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Murdoch-Aitken "Steeple" engine

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Just a quick intro to my next project.  A new venture for me.......castings!      My Burrell used lots of them but they were big and easy to hold. It is a good job that I have been following Jo's excellent tutorials.      I have a few tidying jobs in the shop first and then off we go.       Terry

Edited by Jo: Corrected Title Spelling  ::)

Dave Otto:
Hi Terry

I will be pulling up a chair and following along.


Yep Ike Dave I will be following you also Terry!..


 8) Nice one Terry,

Looking through my notes on this engine I found something that claims there may be a couple of drawing corrections:

The engine has two side rods connected by a bridle beneath the table. From here, a single short connecting rod goes down to the big end. As drawn, the bridle would have struck the top of the crankshaft bearing. I had to lengthen the short rod, and shorten the side rods by about a quarter of an inch. This now meant that the bridle hit the underside of the the table. The table top was duly excavated to make room. Actually, this no bad thing, as the table tops on full size table engines were assemble from five castings, and were in fact hollow.

The side rods, as drawn, would not pass the exhaust belt, of through the slots either side of the cylinder top. I kept the "fish bellied" profile, but filed flats on each side to give clearance. It sounds like a bodge, but in fact it looks quite good, and I have seen something like it in full size, just for the decorative effect.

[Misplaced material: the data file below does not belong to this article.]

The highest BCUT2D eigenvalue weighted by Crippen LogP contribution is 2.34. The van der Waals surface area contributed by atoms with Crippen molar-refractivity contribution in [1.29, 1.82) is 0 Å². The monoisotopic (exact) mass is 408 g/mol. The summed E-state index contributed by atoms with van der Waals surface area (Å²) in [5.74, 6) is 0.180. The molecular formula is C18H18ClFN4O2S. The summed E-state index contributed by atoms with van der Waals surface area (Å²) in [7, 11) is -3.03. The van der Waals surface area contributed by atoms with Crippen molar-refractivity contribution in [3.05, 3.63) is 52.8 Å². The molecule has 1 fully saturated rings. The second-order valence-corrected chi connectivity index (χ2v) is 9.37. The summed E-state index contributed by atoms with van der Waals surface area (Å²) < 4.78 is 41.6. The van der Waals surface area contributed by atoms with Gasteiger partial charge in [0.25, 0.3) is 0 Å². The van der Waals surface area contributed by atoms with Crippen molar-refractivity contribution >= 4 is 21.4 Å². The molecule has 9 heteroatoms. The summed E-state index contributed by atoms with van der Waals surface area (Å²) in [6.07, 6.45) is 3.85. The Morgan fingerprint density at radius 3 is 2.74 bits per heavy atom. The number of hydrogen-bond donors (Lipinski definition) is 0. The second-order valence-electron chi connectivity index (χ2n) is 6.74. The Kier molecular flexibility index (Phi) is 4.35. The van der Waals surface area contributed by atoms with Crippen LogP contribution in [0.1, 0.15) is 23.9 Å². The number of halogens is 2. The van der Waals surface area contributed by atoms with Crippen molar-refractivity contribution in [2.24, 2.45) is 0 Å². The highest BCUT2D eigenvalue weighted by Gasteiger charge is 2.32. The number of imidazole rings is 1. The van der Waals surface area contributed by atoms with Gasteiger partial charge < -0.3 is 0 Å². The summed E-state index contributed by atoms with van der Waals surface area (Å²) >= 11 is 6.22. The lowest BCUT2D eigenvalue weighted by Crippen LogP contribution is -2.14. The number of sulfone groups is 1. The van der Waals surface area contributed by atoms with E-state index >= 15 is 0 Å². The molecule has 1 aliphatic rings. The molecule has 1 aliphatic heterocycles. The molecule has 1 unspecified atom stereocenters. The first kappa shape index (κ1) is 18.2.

The positioning of the little brackets that carry the shaft drive for the governor is a bit vague. In the end, I fixed mine to the foundation block, not the engine bed plate.

The starting levers are quite unlike the original drawings. With the levers in front of you, the left hand one, which disconnects the valve gear from the eccentric, is connected to the eccentric rod buy a parallelogram of levers. Lift the lever, and the slide valve is free to be moved. The right hand lever is to do the moving. It is held in the valve shaft by a taper, and could be removed for safety once the engine had started. If the parallelogram of levers, previously mentioned, are correctly proportioned, then the left hand lever does not move when the engine is in motion. I found this quite a surprise, but it means that it does not present a hazard.

Best to be aware of them before you start  ::) and I have attached some picture of the original engraving of this engine


Glad to have you following along Dave and Don, but don't expect rapid progress!   This is very new teritory for me.....small and fiddly, The drawing even shows some 14ba bolts :o
Jo, Thank You for your detailed  response.  Valueable info indeed. I'd heard rumours of drawing errors.  Those etchings are great and make the drawings much easier to follow, I have printed them off for the workshop wall and inspiration :facepalm2:

Thanks again      Terry


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